It is particularly important for parents, when kids first start using social media, to make sure they discuss privacy and personally review sharing settings on their accounts. Just as equally parents should review with teens and college age kids the difficulties they may run into with pictures and party scenes when they go to get a job.

It’s a very different world now for our kids than when you and I were growing up. We need to work together to keep all the children we care about safe and protected online.



As Search Shrinks, Social Grows

Man having an idea!
Mobile has shaken the world of search.

As a void is created in search by the changes that the mobile web has brought about, social media is filling the gap by becoming the “go to” location for reviews and personal recommendation.

Is Search (As We Know It) Dying” is an excellent point of view and a great read for today.  As the author notes, social media icons like Facebook are deep into development for the next generation of search and mobile use. One of the biggest pushes are for artificial intelligence and personalized assistants; keeping users tied in and connected.

Take into account activity on social networks, where queries like “I am visiting London, England next week, what have you done or loved that I should make sure to put on my to do list?” are commonplace and readily answered by friends, family and acquaintances.

Although users have loved, then hated, and now appear to love again social sites like Facebook and LinkedIn, I am seeing more businesses and consultants feel that it is now time to get serious about establishing and keeping a presence on these social media sites.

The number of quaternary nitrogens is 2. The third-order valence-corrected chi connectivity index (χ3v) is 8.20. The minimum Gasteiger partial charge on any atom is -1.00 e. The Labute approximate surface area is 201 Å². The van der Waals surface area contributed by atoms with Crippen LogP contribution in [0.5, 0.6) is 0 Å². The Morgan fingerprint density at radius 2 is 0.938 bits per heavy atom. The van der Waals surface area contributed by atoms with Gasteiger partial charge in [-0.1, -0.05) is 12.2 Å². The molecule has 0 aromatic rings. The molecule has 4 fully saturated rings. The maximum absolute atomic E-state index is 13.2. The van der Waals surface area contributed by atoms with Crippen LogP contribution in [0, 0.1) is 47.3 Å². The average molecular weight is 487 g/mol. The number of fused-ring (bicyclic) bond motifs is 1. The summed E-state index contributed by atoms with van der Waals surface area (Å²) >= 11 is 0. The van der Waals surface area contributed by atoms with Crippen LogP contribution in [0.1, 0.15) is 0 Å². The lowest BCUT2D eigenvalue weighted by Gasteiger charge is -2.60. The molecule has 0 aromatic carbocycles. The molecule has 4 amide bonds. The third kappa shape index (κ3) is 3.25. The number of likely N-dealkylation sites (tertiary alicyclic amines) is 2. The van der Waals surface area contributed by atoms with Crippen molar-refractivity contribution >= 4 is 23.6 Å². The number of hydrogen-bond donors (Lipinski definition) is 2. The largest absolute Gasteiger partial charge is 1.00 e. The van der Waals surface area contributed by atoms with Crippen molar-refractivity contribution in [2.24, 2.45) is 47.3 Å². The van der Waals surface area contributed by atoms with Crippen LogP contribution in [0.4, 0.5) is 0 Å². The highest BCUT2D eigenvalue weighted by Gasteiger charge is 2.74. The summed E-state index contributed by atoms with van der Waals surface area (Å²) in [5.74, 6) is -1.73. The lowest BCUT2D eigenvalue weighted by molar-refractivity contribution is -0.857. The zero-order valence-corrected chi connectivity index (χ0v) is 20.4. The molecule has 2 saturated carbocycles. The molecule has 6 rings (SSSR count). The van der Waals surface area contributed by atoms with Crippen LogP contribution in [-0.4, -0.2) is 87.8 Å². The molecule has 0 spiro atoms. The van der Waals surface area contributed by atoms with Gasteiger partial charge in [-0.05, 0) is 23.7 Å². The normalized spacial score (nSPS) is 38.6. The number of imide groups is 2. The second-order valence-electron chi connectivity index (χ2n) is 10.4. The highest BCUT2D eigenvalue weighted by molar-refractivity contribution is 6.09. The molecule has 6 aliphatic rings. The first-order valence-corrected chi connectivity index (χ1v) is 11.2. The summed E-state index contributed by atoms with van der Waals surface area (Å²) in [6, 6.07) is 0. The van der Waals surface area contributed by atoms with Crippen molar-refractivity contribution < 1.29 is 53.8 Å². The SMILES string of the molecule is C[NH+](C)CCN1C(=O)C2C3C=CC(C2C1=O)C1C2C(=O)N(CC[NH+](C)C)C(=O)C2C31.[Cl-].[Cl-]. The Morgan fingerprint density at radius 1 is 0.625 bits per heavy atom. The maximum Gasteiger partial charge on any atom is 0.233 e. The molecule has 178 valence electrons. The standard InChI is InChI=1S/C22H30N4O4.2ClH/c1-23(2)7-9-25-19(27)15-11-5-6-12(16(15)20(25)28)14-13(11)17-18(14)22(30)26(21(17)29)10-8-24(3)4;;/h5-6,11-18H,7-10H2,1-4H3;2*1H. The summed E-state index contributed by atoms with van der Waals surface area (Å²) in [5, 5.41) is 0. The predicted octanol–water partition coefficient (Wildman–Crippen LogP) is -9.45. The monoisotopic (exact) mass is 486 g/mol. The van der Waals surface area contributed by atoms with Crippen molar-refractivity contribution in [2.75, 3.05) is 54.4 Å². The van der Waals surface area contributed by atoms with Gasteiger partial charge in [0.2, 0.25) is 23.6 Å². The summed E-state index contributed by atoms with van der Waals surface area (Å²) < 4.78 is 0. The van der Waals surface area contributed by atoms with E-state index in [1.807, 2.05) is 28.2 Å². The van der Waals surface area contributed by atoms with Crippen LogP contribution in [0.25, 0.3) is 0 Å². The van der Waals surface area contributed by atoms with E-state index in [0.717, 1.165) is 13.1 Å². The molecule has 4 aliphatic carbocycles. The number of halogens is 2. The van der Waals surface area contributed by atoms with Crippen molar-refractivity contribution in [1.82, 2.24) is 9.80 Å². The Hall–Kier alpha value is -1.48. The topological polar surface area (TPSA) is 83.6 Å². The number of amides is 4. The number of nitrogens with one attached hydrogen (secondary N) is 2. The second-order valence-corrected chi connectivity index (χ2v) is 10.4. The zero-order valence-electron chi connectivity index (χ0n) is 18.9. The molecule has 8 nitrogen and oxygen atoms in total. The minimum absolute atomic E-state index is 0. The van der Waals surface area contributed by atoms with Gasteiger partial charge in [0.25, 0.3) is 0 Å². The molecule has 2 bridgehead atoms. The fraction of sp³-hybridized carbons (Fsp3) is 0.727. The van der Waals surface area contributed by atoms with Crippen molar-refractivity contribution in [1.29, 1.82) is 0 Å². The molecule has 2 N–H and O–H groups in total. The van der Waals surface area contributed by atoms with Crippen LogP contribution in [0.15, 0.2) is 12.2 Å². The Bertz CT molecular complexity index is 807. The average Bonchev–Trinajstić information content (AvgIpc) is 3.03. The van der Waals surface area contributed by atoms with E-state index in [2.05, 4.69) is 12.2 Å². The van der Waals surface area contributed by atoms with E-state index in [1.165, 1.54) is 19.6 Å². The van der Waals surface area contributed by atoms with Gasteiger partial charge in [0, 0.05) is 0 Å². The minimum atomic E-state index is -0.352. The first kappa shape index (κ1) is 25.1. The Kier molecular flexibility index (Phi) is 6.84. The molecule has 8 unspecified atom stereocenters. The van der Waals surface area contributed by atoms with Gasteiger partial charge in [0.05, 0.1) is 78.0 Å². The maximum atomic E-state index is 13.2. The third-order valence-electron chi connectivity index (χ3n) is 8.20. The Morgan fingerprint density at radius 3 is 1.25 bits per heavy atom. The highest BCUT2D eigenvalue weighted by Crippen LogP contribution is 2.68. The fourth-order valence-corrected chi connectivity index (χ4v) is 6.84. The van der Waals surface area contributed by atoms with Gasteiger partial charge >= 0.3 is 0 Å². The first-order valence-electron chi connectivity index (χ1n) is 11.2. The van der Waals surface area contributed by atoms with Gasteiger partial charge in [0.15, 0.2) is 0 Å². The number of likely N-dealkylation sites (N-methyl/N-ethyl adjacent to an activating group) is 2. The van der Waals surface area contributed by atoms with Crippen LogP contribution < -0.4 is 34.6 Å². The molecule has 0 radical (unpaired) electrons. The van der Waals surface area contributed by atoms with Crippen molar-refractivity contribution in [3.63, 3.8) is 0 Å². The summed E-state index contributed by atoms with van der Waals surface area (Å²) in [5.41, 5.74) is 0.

Courtney Danyel (the author of the aforementioned article) puts it all succinctly in this ending comment, “In the long run, brands and businesses focusing the majority of their energy on optimizing for search will face the inevitability of stunted reach and growth.” I could not agree more.


Social Media and Images

Pros and Cons Sign
Should You Add Image to Social Media Updates?

For several of our key clients we are testing out if adding images to Facebook, Twitter, and Google+ posts increases customer engagement. With a visual statement winning out over just pure text, we wanted to find out if adding images to tweets and Facebook posts enhanced engagement?

For Facebook, if you insert an image versus letting Facebook simply import an image from the page content that you link to, you get two things.

  1. A larger image will appear on your Facebook page.
  2. You get to select the image versus only being able to select an image that appears on a page you link to. So you get greater control.

For Twitter, if you insert an image, get ready to re-write your post to that by the time the link is shrunk and the image URL is shrunk as well you have about ten to twelve words of text. That means you’d better have something great to say or you are just making your page look pretty.

This is what I have found out so far:

  1. Having images in Facebook and Twitter updates does make your pages on Facebook.com and Twitter.com look nicer.
  2. But, do images translate into more engagement – so far the answer is no.
  3. What gets engagement is still what you write and not necessarily not even what you link to and not the image you insert.

So content is still king, but having images does make your page look more appealing visually. My recommendation is where meaningful add an image like twice a week on Facebook and every several tweets on Twitter, but I would not recommend putting images into every update. Instead make your updates interesting and you’ll get a higher level of engagement.